Every semester, college students across the nation have to worry about expenses— tuition, food, books, transportation, housing and entertainment. Worrying about all these things would make Hercules cry. And that’s horrible.
Here are seven tips to help you with your finances.
1. Spending time prioritizing makes fears about money less vague.
Make a list of the things you truly need and pay less attention to the things you want.
Melani Andrade, a North Campus biology major, can agree with that. She has been working for a number of years and now has a savings account. She feels confident that those years have taught her how to prioritize and identify the things she really needs versus the things she desires.
“Don’t spend all [your] money, just spend it on the things that are necessary,” Andrade advised.
2. Seek bargains, always.
Stop buying at the mall. Instead buy from second-hand stores like Goodwill or Habitat for Humanity. Their clothes are generally in great condition and on holidays they have extra discounts. Shirts that go for $65 retail are priced at $5.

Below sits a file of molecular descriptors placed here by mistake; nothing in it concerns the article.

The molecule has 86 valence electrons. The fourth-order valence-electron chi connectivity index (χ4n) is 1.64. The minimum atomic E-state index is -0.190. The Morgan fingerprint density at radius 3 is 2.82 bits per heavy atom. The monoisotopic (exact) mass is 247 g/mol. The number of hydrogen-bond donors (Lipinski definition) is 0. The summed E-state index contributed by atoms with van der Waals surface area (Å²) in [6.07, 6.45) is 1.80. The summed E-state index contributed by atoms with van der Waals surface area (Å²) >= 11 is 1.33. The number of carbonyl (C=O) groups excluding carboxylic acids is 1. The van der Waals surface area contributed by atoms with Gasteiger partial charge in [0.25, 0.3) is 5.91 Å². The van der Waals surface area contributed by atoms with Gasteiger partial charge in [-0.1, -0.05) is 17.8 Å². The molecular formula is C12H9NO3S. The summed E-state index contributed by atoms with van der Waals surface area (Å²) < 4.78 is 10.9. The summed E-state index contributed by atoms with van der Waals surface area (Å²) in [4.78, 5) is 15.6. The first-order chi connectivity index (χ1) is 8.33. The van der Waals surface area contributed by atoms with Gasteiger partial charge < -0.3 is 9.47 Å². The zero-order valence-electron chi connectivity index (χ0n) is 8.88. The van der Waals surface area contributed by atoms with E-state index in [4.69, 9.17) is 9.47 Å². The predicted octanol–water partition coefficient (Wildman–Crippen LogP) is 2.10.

3. Save money by bringing lunch from home.
A lunch meal at the College’s cafeteria can cost $10 for a sub and a drink. Bringing lunch from home can reduce the price to just under $5. Plus, you will always know where your food is coming from and what’s in it.[sam id=”2″ codes=”true”]
4. Buy books from other places besides the school’s bookstores to save a lot.
Generally buying a textbook at the school’s bookstore will cost you more than other outlets. For example, my biology book new online/bookstore was priced at $230, the same book that was used from Amazon cost $100. Chegg is charging $120 for the same book. Sometimes if you are lucky you can find textbooks online for free.
5. Selling back your old books will earn you some dollars.
You won’t get the exact amount back, but you will be getting some dollars in return to buy your new set of textbooks.
6. Carpool with friends or take public transportation.
On average, a young student can pay up to $120 on car insurance plus the $35 weekly gas budget. Public transportation can cost you $50 for a monthly bus pass. Students can obtain this pass at the bookstores.
7. Start investing in your future.
You don’t have to be out of school in order for you to start saving for your future. You can do it as we speak. Start with your savings account and if you get a chance then move on to investing. Explore the many different opportunities available to you.
For Flaurence Timothee, a first-year student at North Campus, saving is her number one priority, when she’s budgeting for school expenses.
“I don’t go out as much and every time I get paid, I transfer $200 to my savings account,” said the 21-year-old biology major.
Preparing for school’s expenses can diminish financial questions and worries and open up more time for your studies. It’s important that you start considering all your possibilities and embark on the journey of better financial decisions.